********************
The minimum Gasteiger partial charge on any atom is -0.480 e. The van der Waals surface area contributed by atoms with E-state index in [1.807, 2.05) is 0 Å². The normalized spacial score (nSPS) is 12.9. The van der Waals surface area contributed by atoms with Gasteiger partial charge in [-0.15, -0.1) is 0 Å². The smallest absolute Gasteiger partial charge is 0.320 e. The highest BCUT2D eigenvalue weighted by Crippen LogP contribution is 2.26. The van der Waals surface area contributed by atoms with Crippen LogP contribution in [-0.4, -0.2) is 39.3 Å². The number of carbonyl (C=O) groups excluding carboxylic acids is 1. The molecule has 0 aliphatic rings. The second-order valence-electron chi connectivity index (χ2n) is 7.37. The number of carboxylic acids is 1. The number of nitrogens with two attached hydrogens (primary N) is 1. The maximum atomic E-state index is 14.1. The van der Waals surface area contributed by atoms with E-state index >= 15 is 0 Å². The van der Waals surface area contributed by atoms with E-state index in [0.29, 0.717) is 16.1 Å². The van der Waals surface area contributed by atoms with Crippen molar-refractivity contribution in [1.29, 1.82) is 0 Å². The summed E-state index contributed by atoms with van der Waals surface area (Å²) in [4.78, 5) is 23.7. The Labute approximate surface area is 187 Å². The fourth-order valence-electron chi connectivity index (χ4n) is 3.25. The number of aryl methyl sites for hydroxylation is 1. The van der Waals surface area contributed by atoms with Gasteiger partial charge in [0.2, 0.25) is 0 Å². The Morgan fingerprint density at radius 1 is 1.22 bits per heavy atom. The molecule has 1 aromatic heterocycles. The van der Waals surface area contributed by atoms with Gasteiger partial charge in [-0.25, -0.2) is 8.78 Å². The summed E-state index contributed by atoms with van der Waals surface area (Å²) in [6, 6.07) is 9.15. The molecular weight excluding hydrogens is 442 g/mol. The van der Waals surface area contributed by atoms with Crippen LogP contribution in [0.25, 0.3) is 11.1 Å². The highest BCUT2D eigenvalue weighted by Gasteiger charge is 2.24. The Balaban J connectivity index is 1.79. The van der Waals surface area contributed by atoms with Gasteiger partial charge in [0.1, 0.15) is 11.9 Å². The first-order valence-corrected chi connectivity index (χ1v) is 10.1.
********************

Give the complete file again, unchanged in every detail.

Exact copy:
The minimum Gasteiger partial charge on any atom is -0.480 e. The van der Waals surface area contributed by atoms with E-state index in [1.807, 2.05) is 0 Å². The normalized spacial score (nSPS) is 12.9. The van der Waals surface area contributed by atoms with Gasteiger partial charge in [-0.15, -0.1) is 0 Å². The smallest absolute Gasteiger partial charge is 0.320 e. The highest BCUT2D eigenvalue weighted by Crippen LogP contribution is 2.26. The van der Waals surface area contributed by atoms with Crippen LogP contribution in [-0.4, -0.2) is 39.3 Å². The number of carbonyl (C=O) groups excluding carboxylic acids is 1. The molecule has 0 aliphatic rings. The second-order valence-electron chi connectivity index (χ2n) is 7.37. The number of carboxylic acids is 1. The number of nitrogens with two attached hydrogens (primary N) is 1. The maximum atomic E-state index is 14.1. The van der Waals surface area contributed by atoms with E-state index >= 15 is 0 Å². The van der Waals surface area contributed by atoms with E-state index in [0.29, 0.717) is 16.1 Å². The van der Waals surface area contributed by atoms with Crippen molar-refractivity contribution in [1.29, 1.82) is 0 Å². The summed E-state index contributed by atoms with van der Waals surface area (Å²) in [4.78, 5) is 23.7. The Labute approximate surface area is 187 Å². The fourth-order valence-electron chi connectivity index (χ4n) is 3.25. The number of aryl methyl sites for hydroxylation is 1. The van der Waals surface area contributed by atoms with Gasteiger partial charge in [0.2, 0.25) is 0 Å². The Morgan fingerprint density at radius 1 is 1.22 bits per heavy atom. The molecule has 1 aromatic heterocycles. The van der Waals surface area contributed by atoms with Gasteiger partial charge in [-0.25, -0.2) is 8.78 Å². The summed E-state index contributed by atoms with van der Waals surface area (Å²) in [6, 6.07) is 9.15. The molecular weight excluding hydrogens is 442 g/mol. The van der Waals surface area contributed by atoms with Crippen LogP contribution in [0.25, 0.3) is 11.1 Å². The highest BCUT2D eigenvalue weighted by Gasteiger charge is 2.24. The Balaban J connectivity index is 1.79. The van der Waals surface area contributed by atoms with Gasteiger partial charge in [0.1, 0.15) is 11.9 Å². The first-order valence-corrected chi connectivity index (χ1v) is 10.1.